MULTI Affinity Group Restarts to Build Community for Multiracial Students

Editor’s Note: Production Editor Arman Luczkow was uninvolved in the reporting or editing of this piece. 

The Multiracial Students Association launched this semester with hopes of creating community for multiracial students as well as facilitating discussions with the rest of the campus. Oberlin previously had a similar organization called Multi- that disbanded two semesters ago. The group created this fall, also known as MULTI, has an entirely new student leadership, but seeks to build on lessons learned from the previous organization. 

The new organization uses consensus-based decision making and compromise to better support multiracial students. According to MULTI treasurer and College second-year Ben Eckols, the group currently plans to convene each week and will alternate between meetings only open to multiracial students and meetings that are all-inclusive.

Besides Eckols, other officers include two of the new MULTI’s founders and Co-Chairs, College third-years Arman Luczkow and Sophia Diez-Zhang, Conservatory third-year and Club Liaison Risa Beddie, and College first-year Neena Duphare. 

Affinity groups like MULTI have been integral in forming friendships on college campuses for decades, but they often don’t encompass the breadth of identity-based experiences that MULTI does.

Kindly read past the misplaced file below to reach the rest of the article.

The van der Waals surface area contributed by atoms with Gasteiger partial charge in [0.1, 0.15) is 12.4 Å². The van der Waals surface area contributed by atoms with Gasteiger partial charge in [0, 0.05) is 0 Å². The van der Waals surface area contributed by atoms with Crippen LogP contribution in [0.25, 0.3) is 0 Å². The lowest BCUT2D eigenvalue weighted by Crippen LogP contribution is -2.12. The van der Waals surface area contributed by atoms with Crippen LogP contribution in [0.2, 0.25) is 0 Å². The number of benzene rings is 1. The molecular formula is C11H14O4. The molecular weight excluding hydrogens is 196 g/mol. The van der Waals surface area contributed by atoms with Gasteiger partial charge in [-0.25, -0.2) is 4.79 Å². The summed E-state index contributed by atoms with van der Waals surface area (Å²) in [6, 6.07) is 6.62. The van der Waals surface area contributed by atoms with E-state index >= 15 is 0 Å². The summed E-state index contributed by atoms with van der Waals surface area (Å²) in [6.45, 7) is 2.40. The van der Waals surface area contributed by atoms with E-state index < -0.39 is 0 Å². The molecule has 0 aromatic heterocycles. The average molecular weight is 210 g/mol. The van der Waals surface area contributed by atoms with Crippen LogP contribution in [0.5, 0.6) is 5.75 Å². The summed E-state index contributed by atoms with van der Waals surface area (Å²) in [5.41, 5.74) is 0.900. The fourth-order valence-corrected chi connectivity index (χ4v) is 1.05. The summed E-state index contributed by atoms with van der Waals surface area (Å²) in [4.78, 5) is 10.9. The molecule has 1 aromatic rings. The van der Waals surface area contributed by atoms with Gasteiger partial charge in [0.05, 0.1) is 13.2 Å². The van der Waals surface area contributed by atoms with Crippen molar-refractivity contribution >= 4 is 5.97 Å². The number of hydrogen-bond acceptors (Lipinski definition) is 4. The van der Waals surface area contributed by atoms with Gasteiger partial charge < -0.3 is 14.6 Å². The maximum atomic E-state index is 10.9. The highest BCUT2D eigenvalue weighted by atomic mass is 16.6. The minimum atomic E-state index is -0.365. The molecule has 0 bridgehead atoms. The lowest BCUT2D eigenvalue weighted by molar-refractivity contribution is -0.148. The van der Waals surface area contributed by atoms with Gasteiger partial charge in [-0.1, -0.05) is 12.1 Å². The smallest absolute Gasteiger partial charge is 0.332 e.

“We’re very aware that what makes this organization different from other organizations is that multiracial is not one specific thing,” Diez-Zhang said. “[One of our goals is] to create a space where we can talk about our own lived experiences and be respectful, and listen to the experiences of others when they’re sharing, because we’re all coming from different backgrounds.”

For Eckols, what brings the club members together is a shared experience of not feeling a sense of belonging. 

“No matter how passing you are, whether you’re white-passing, Black-passing, whatever-ethnicity-passing, there’s always that feeling that ‘I’m not quite a part of this group,’” Eckols said. “But that probably is the only experience [of being multiracial] that I can think of that you can truly generalize.”

Diez-Zhang says that the club’s student leadership plans to build programming based on membership feedback.

“We may have book or movie discussions, we could have days where we have presentations if the students want to share something about their culture, and also maybe bring in a few professors or other speakers possibly,” Diez-Zhang said. “There’s a lot in the works.” 

The group’s current faculty advisor, Harrod Suarez, an associate professor of English and Comparative American Studies, says that the group’s resurgence is well-timed.

“The kinds of conversations we are having about who we are as a culture, community, and nation, especially in terms of race, can benefit from this organization’s programming, bringing attention to multiracial discourses and what they can contribute to antiracist organizing,” Suarez said. 

The group welcomes all newcomers, especially multiracial students looking to share their experiences. Students interested in joining can email [email protected] or fill out this application form